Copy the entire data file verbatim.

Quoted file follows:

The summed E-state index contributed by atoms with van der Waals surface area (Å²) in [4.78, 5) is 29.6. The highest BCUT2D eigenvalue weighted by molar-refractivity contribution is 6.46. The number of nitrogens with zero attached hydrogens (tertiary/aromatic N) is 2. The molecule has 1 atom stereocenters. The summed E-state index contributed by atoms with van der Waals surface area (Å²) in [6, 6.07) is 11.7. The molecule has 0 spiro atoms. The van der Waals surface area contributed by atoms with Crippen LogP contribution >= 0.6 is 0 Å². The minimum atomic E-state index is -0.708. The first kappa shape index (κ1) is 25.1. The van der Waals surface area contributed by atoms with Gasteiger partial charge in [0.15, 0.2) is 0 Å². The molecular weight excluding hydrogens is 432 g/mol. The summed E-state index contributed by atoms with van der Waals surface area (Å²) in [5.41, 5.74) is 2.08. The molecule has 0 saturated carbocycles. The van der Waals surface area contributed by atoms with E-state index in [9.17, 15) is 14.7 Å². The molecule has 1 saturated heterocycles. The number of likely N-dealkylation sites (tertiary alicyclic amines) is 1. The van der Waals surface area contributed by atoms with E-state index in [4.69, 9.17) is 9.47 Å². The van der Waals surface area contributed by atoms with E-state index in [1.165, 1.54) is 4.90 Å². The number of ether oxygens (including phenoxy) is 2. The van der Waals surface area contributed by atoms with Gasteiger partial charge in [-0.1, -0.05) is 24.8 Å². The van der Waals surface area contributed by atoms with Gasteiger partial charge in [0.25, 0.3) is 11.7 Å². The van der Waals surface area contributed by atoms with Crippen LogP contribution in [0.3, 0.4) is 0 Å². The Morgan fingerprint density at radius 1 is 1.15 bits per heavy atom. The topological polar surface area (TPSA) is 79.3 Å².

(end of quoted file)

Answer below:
The summed E-state index contributed by atoms with van der Waals surface area (Å²) in [4.78, 5) is 29.6. The highest BCUT2D eigenvalue weighted by molar-refractivity contribution is 6.46. The number of nitrogens with zero attached hydrogens (tertiary/aromatic N) is 2. The molecule has 1 atom stereocenters. The summed E-state index contributed by atoms with van der Waals surface area (Å²) in [6, 6.07) is 11.7. The molecule has 0 spiro atoms. The van der Waals surface area contributed by atoms with Crippen LogP contribution >= 0.6 is 0 Å². The minimum atomic E-state index is -0.708. The first kappa shape index (κ1) is 25.1. The van der Waals surface area contributed by atoms with Gasteiger partial charge in [0.15, 0.2) is 0 Å². The molecular weight excluding hydrogens is 432 g/mol. The summed E-state index contributed by atoms with van der Waals surface area (Å²) in [5.41, 5.74) is 2.08. The molecule has 0 saturated carbocycles. The van der Waals surface area contributed by atoms with E-state index in [9.17, 15) is 14.7 Å². The molecule has 1 saturated heterocycles. The number of likely N-dealkylation sites (tertiary alicyclic amines) is 1. The van der Waals surface area contributed by atoms with E-state index in [4.69, 9.17) is 9.47 Å². The van der Waals surface area contributed by atoms with E-state index in [1.165, 1.54) is 4.90 Å². The number of ether oxygens (including phenoxy) is 2. The van der Waals surface area contributed by atoms with Gasteiger partial charge in [-0.1, -0.05) is 24.8 Å². The van der Waals surface area contributed by atoms with Gasteiger partial charge in [0.25, 0.3) is 11.7 Å². The van der Waals surface area contributed by atoms with Crippen LogP contribution in [0.3, 0.4) is 0 Å². The Morgan fingerprint density at radius 1 is 1.15 bits per heavy atom. The topological polar surface area (TPSA) is 79.3 Å².